Trump casts a shadow over Wind­sor’s gains

Some, in­clud­ing the mayor, see dark tar­iff times ahead

Windsor Star - - OPINION - GORD HEN­DER­SON g_hen­der­son61@ya­

With an econ­omy that’s been up and down more of­ten over the years than a toi­let seat at a prune-eat­ing con­test, Wind­sor has learned to fear even the good times be­cause it could mean all hell is about to break loose.

Maybe that’s why Mayor Drew Dilkens isn’t danc­ing a jig in the street even as he pre­sides over an econ­omy that’s on a roll like this city hasn’t ex­pe­ri­enced in decades. Wind­sor, by most mea­sures, is in a sweet spot with one of the low­est un­em­ploy­ment rates in the coun­try, re­duced wel­fare num­bers, a hot real es­tate mar­ket, lots of busi­ness in­vest­ments and ma­jor in­fra­struc­ture projects in the works. For a mayor in an elec­tion year, it’s a dream sce­nario — or would be if it weren’t for two seem­ingly in­nocu­ous words that have un­nerved a lot of Cana­di­ans re­cently: The Don­ald.

U.S. Pres­i­dent Don­ald Trump’s threat to im­pose a 25-per-cent tar­iff on im­ported ve­hi­cles has been la­belled “Car­maged­don” by ter­ri­fied busi­ness lead­ers who’ve warned it could bring the au­to­mo­tive in­dus­try screech­ing to a halt and put at risk On­tario’s eco­nomic sta­bil­ity.

The op­ti­mists have per­suaded them­selves that The Trump­ster, who can smell fear in a foe from a mile off, is just bluff­ing, reck­lessly shoot­ing his big mouth off to un­nerve ri­val ne­go­tia­tors and snag the NAFTA deal he prizes.

But Dilkens isn’t in that camp. As the mayor of a bor­der city that’s more de­pen­dent on the au­to­mo­tive sec­tor than any other com­mu­nity in Canada, he can’t af­ford to be­lieve the sun will al­ways shine and Trump will in­evitably see the light and rec­og­nize the im­mense dam­age such a tar­iff could in­flict on both sides of the bor­der. “This is the largest shadow loom­ing over us that we can­not con­trol. It’s deeply wor­ri­some given what it would mean to Wind­sor’s turn­around,” said Dilkens. “It’s a big cloud and it gives me cause for con­cern, that’s for sure.” He was a coun­cil­lor dur­ing the Great Re­ces­sion and acutely re­mem­bers the “next Flint” panic that gripped Wind­sor in 2009 when a broke and seem­ingly doomed Chrysler en­tered bank­ruptcy pro­tec­tion and it ap­peared Wind­sor was about to lose its big­gest em­ployer. This is se­ri­ous stuff. Al­fie Mor­gan, the Univer­sity of Wind­sor busi­ness pro­fes­sor emer­i­tus who last week in this space urged Canada to throw Mex­ico un­der the bus and cut its own trade pact with the U.S., fears that if Trump im­poses that pun­ish­ing tar­iff and wins a sec­ond term, com­pa­nies like Chrysler will have no choice but to move as­sem­bly op­er­a­tions to the U.S. And that, of course, is Trump’s endgame. Lit­tle won­der Dilkens, who tilts Con­ser­va­tive, rushed out to Wind­sor Air­port to but­ton­hole Lib­eral Prime Min­is­ter Justin Trudeau, has been on the phone with For­eign Af­fairs Min­is­ter Chrys­tia Free­land and has mo­bi­lized the cau­cus of auto city may­ors to make their con­cerns known to the se­nior gov­ern­ments. One wor­ri­some fac­tor is that other Cana­dian cities aren’t nearly as in­vested in this as Wind­sor is. Take wealthy Oakville, for in­stance. The loss of its Ford as­sem­bly op­er­a­tions would cre­ate some pain and dis­rup­tion, but the city would shake it off and there would soon be bid­ding wars among high-end devel­op­ers for the Ford prop­er­ties.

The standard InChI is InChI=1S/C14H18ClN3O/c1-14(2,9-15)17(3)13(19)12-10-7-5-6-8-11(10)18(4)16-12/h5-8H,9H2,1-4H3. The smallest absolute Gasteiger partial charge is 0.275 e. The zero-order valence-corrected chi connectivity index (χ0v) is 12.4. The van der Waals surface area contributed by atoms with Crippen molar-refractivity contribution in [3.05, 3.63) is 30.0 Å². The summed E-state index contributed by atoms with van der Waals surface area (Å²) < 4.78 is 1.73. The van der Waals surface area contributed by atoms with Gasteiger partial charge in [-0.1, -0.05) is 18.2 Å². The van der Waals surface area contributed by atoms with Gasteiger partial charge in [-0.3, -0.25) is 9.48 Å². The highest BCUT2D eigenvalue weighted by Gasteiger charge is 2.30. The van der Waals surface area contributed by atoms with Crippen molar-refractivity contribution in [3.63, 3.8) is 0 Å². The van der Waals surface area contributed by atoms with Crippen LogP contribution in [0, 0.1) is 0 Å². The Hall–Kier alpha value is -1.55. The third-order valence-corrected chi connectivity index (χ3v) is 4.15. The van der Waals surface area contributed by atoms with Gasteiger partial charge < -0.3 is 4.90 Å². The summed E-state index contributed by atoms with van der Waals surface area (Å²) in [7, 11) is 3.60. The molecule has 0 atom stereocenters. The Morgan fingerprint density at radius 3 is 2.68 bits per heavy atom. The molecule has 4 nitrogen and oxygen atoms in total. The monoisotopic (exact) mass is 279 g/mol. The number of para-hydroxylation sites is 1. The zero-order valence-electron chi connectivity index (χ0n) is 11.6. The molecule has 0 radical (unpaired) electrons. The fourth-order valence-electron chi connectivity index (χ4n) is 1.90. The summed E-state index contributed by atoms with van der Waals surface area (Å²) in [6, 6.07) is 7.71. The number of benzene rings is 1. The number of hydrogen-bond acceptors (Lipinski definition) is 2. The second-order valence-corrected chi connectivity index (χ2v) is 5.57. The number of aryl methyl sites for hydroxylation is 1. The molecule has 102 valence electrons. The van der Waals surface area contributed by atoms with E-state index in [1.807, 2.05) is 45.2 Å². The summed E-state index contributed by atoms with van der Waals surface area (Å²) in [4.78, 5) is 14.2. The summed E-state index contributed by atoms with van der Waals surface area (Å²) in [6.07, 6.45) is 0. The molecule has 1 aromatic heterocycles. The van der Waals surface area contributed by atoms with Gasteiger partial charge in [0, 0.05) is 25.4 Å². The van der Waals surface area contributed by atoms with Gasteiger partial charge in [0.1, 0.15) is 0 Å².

No such luck here. That’s why Dilkens, among oth­ers, has stressed to Ot­tawa that the $2 bil­lion it set aside to help the steel and alu­minum sec­tors cope with Trump tar­iffs is sig­nif­i­cantly less than the as­sis­tance the au­to­mo­tive in­dus­try would need if tar­iffs are im­posed. What a cry­ing shame it would be to see Wind­sor, now bask­ing in the good times, side-swiped by the trade wars.

It is so re­ward­ing to see all the new in­vest­ments be­ing made down­town, nearly $60 mil­lion worth in an area many city res­i­dents had writ­ten off. It’s ex­cit­ing to see the own­ers of Devon­shire Mall pump­ing mil­lions into a stun­ningly at­trac­tive over­haul of a tired, dated prop­erty. That new food court? Wow. Wel­come to the 21st Cen­tury. It’s also hugely en­cour­ag­ing to think of the bil­lions that will be spent here build­ing two mas­sive bridges and a mega-hospi­tal. Those are our eco­nomic back­stops. This is Wind­sor’s time. Pray that The Don­ald doesn’t pee on our much de­served and long over­due pa­rade.


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